BBC claims ruling in Sir Cliff Richard privacy case is 'dramatic shift against press freedom'

The BBC's Director of News, Fran Unsworth, speaks outside the Rolls Building in London, after Sir Cliff Richard was awarded more than 200,000 in damagePhoto: Victoria Jones/PA Wire
The BBC's Director of News, Fran Unsworth, speaks outside the Rolls Building in London, after Sir Cliff Richard was awarded more than 200,000 in damagePhoto: Victoria Jones/PA Wire

THE BBC has said it is considering an appeal after Sir Cliff Richard won a High Court privacy battle over its coverage of a police search of his home.

The corporation has claimed that the judgement "represents a dramatic shift against press freedom" and could lead to police investigations going unreported.

A judge awarded Sir Cliff an initial £210,000 and he could get much more.

Sir Cliff took legal action against BBC bosses over broadcasts of a South Yorkshire Police raid on his home in Sunningdale, Berkshire, in August 2014, following a child sex assault allegation.

Mr Justice Mann said the BBC infringed the star's privacy rights in a "serious and sensationalist way".

Fran Unsworth, the corporation's director of news, said it is considering an appeal against the judgement.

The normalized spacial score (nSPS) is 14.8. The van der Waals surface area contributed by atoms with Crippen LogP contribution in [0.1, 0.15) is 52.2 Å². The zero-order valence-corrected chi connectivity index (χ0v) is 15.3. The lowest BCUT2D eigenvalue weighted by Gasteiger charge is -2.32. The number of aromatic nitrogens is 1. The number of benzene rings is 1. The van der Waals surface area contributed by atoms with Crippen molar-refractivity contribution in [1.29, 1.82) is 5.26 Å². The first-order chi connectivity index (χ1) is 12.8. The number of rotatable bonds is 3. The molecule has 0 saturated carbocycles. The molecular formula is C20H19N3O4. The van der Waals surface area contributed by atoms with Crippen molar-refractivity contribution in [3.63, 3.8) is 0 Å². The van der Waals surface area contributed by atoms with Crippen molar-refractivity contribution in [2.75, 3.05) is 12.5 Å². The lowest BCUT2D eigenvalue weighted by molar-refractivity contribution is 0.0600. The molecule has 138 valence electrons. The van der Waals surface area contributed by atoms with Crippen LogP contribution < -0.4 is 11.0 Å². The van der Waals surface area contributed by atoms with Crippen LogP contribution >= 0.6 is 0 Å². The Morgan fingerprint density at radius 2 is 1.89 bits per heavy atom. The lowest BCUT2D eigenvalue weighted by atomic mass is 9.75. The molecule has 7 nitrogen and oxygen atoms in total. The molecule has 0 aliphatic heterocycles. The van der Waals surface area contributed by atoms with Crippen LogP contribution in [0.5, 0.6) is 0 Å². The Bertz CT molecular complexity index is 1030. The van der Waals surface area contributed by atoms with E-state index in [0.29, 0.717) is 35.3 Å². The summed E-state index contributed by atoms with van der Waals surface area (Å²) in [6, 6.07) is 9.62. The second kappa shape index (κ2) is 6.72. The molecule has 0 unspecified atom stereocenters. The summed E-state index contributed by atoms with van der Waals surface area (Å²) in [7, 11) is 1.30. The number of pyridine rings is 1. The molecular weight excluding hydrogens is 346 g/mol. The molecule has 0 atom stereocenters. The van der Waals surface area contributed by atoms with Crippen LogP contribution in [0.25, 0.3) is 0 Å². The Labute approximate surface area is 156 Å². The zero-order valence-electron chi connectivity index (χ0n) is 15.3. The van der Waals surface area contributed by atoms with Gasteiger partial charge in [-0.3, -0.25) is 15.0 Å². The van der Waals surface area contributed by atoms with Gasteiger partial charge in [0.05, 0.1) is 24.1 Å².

A BBC spokesman said: "This judgement creates new case law and represents a dramatic shift against press freedom and the long-standing ability of journalists to report on police investigations, which in some cases has led to further complainants coming forward.

"This impacts not just the BBC, but every media organisation.

"This isn't just about reporting on individuals. It means police investigations, and searches of people's homes, could go unreported and unscrutinised.

"It will make it harder to scrutinise the conduct of the police and we fear it will undermine the wider principle of the public's right to know. It will put decision making in the hands of the police.

"We don't believe this is compatible with liberty and press freedoms, something that has been at the heart of this country for generations.

"For all of these reasons, there is a significant principle at stake. That is why the BBC is looking at an appeal."

Outside court Sir Cliff stood next to a lawyer who read a statement on his behalf.

The singer said it was "going to take a little while" as he was too emotional to talk, and added: "I hope you'll forgive me."

Lawyer Gideon Benaim said the singer never expected, after 60 years in the public eye, to have his "privacy and reputation tarnished in such a way".

He said the BBC refused to apologise and insisted it had run a public interest story.

The 77-year-old singer hugged friends after the ruling and as he left court fans clapped and sang his hit song Congratulations.

"I'm choked up," he said. "I can't believe it. It's wonderful news."